Brussels has rebuffed changes to the UK government’s controversial plan to override last year’s Brexit deal, saying the compromise with Conservative MPs did not address the EU’s objections and would still leave Britain in violation of international law.
Boris Johnson’s government on Thursday published details of adjustments it had agreed with disgruntled backbenchers to secure parliamentary approval for its internal market bill, which would empower the UK to rewrite parts of the Northern Ireland protocol negotiated last year to prevent a hard border on the island of Ireland.
Mr Johnson agreed that MPs should have a vote to approve the use of ministerial override powers contained in the bill, and that the government would have to prove that the EU was “engaged in a material breach of its duties of good faith, thereby undermining the fundamental purpose of the NI protocol” for the powers to be enacted.
But at a closed-door briefing in Brussels on Friday, European Commission officials and EU in-house lawyers confirmed to member states that the bloc’s fundamental objections to the bill had not been addressed.
According to one official present at the meeting, Brussels was clear that “the bill is unchanged and still illegal”.
The EU’s rejection of the new measures reflects the view in Brussels that Mr Johnson has prioritised calming domestic discord over the bill over patching up relations with the bloc.
Specific concerns highlighted at the meeting included the fact that the bill would still allow the UK to violate last year’s delicately-agreed compromise on Northern Ireland if the British government unilaterally decided that the EU was not living up to its side of the bargain.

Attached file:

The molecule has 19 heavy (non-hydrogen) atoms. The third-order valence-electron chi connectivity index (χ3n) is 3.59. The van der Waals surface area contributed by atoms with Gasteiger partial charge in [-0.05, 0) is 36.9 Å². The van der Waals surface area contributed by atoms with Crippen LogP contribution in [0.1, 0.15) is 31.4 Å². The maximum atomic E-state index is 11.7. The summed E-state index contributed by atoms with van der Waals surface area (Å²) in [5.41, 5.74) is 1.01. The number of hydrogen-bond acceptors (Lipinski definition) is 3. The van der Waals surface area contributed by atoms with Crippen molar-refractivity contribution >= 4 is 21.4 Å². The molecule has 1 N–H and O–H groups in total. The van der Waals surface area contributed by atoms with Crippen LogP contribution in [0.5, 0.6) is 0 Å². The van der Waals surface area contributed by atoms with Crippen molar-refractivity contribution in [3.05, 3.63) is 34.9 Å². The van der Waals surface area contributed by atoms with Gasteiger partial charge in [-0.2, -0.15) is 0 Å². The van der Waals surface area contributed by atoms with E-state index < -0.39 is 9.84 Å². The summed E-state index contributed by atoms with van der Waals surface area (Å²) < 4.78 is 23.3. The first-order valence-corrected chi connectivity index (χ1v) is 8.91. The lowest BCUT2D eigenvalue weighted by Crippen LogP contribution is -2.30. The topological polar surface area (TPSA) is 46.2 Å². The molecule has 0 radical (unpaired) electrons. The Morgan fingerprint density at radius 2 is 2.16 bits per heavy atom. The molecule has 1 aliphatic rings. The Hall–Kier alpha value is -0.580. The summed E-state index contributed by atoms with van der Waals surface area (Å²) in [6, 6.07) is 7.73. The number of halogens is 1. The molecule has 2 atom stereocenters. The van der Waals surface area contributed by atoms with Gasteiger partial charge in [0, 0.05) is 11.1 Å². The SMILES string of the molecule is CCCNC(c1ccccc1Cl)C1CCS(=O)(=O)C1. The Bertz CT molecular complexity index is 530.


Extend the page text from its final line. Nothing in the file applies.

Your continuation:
This would break with the approach of the EU-UK Brexit treaty, which provides for disputes to be settled through arbitration rather than by judgments on the part of one side or the other.
The UK government’s announcement that it would also use arbitration in parallel with its own measures — a key concession offered to MPs worried about Britain violating international law — did not assuage Brussels’ concerns.
“Everyone agrees the objections are unchanged,” the official said.
Ursula von der Leyen, commission president, told the FT this week that Brussels would continue to negotiate a trade deal with the UK, but warned that the dispute over the internal market bill would have to be resolved before any agreement could be ratified.
Outrage over the bill has masked some glimpses of progress in the trade negotiations over the past two weeks.
David Frost, the UK’s chief Brexit negotiator, was in Brussels on Friday for talks with his EU counterpart Michel Barnier. Further discussions are planned next week, with a formal negotiating round at the end of the month.
There has been some progress on issues around customs policy and value added tax. There are also tentative signs of UK flexibility on the acrimonious issue of access to British fishing waters.
Negotiators have broached the idea of a phase-in period of a number of years during which the bloc’s catching rights would decline. They have also touched upon different criteria that could be used to divide shares of the more than 70 species that straddle EU and UK territorial waters.
But according to one diplomat, the commission confirmed at Friday’s meeting that UK proposals on fish remained far from the EU position.